There’s a mindset that’s recently become pervasive within the anime community (Especially within the Anti-Moé Brigade) that irks me particularly, not only because it paints moé fans as mindless consumers, but because it shows an immense disrespect for the creators involved with the anime industry.
There’s this idea that moé anime is “created cynically.” That moé is only made because people buy it. That the artists, voice actors, writers, directors, etc. don’t actually enjoy creating these kinds of anime, but do it anyway because it sells. And, of course, moé fans will eat all this “pandering,” “cynically-created” junk up because they’re mindless consumers who will cough up untold amounts of money again and again for anything that strikes the right chords for them (See: Checklist mentality).
What does this say about the moé fanbase? What does this idea of moé shows being created cynically say about how moé fans consume anime? It says that moé fans will watch literally anything that looks cute enough. Design some cute girls with big eyes, haphazardly slap them together into a generic harem situation, add a cheap gimmick or two, and you have a show that’ll bamboozle untold numbers of hapless otaku out of their money.
Except this isn’t what happens. Time and time again, moé shows do less than stellar, worse than average, even. Otaku aren’t a single massive blob that consumes moé anime. They are individuals, each with their own individual tastes, and, individually, they don’t have time for every anime that comes out, so it would make sense for some series to flop. The moé anime that do become big hits often are of exceptional quality or are innovative. These are your Bakemonogataris, your Haruhi Suzumiyas, and your K-ON!s.
What does the idea of moé shows being created cynically say about the people who make moé shows? This is where I start having a particular problem with this line of thought because, if it wasn’t for this implication, it would just be another tired assertion that moé fans are mindless consumers. This idea implies that the people who create these shows, the people who put their blood, sweat, and tears into creating these works, often for astonishingly little money, are only in it for the money. This notion is not only short-sighted, but potentially offensive to the people who make this stuff happen. It assumes that nobody who works on moé shows actually wants to be making them, that nobody in the industry actually likes or values moé, and that only non-moé shows are made with any passion.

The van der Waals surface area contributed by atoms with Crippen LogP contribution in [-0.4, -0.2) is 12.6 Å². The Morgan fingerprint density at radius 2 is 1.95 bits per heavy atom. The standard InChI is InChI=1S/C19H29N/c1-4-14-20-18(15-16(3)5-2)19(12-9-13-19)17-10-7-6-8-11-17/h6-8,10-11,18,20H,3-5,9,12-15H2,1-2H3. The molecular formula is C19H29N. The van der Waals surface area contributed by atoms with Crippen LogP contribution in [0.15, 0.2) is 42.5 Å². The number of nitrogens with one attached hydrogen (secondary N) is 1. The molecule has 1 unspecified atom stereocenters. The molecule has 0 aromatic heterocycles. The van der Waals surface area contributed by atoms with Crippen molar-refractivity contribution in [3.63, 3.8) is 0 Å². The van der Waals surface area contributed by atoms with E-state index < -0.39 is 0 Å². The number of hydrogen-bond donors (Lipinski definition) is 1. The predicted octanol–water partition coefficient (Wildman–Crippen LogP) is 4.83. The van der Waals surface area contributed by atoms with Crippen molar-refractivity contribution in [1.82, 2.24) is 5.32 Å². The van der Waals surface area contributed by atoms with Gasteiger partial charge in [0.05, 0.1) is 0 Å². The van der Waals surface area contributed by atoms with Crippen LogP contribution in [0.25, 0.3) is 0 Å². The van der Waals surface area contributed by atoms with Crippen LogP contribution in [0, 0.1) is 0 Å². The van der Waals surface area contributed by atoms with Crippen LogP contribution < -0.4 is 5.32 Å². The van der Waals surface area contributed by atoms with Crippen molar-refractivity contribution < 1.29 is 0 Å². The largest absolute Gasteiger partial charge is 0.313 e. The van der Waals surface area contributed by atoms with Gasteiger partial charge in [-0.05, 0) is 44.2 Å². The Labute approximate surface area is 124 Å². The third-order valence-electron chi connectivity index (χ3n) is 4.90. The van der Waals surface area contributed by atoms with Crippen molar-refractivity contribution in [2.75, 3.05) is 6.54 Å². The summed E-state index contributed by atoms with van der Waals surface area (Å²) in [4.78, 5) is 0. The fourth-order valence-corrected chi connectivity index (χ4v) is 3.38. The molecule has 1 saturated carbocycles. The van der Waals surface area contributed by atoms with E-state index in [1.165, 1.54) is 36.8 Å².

I’m not saying cash-ins don’t exist in the anime world. Cash-ins exist within every medium. However, to say something is “created cynically” assumes a lot of things about the people whose hard work went into making it, and I’m not comfortable with those assumptions being made, especially knowing how poorly animators are paid.
If you were to ask me, I’d say that the “cynicism” argument applies more to works like Psycho-Pass, of which director Katsuyuki Motohiro said that, in meetings about the anime, use of the word “moé” was forbidden, and works like the Flowers of Evil anime, of which mangaka Shuzo Oshimi said “chara-moe types, those who go ‘Nakamura-san, unf unf’ will probably feel betrayed.”
To me, the cynicism here is in attempting to manufacture buzz and controversy around a work, ostensibly to give the work more exposure and publicity, rather than allowing that work to stand on its own and speak for itself. The cynicism is in raising a work up based on what it isn’t, rather than what it is. The cynicism is in promoting a work through negativity, because, per the amount of reaction it creates, it’s easier to articulate than positivity. Even with all that, however, I still wouldn’t consider these works “cynically created.” “Cynically conceived,” perhaps works better, but not “cynically created.”
When something’s created cynically, it says to me that no passion went into it. That nobody’s heart, or soul, or sweat, or even genuine effort went into creating it and that everything about it was manufactured, rubber-stamped, and sent out into the world to make a quick buck for a company.
There’s no way I’m going to accept that for an answer.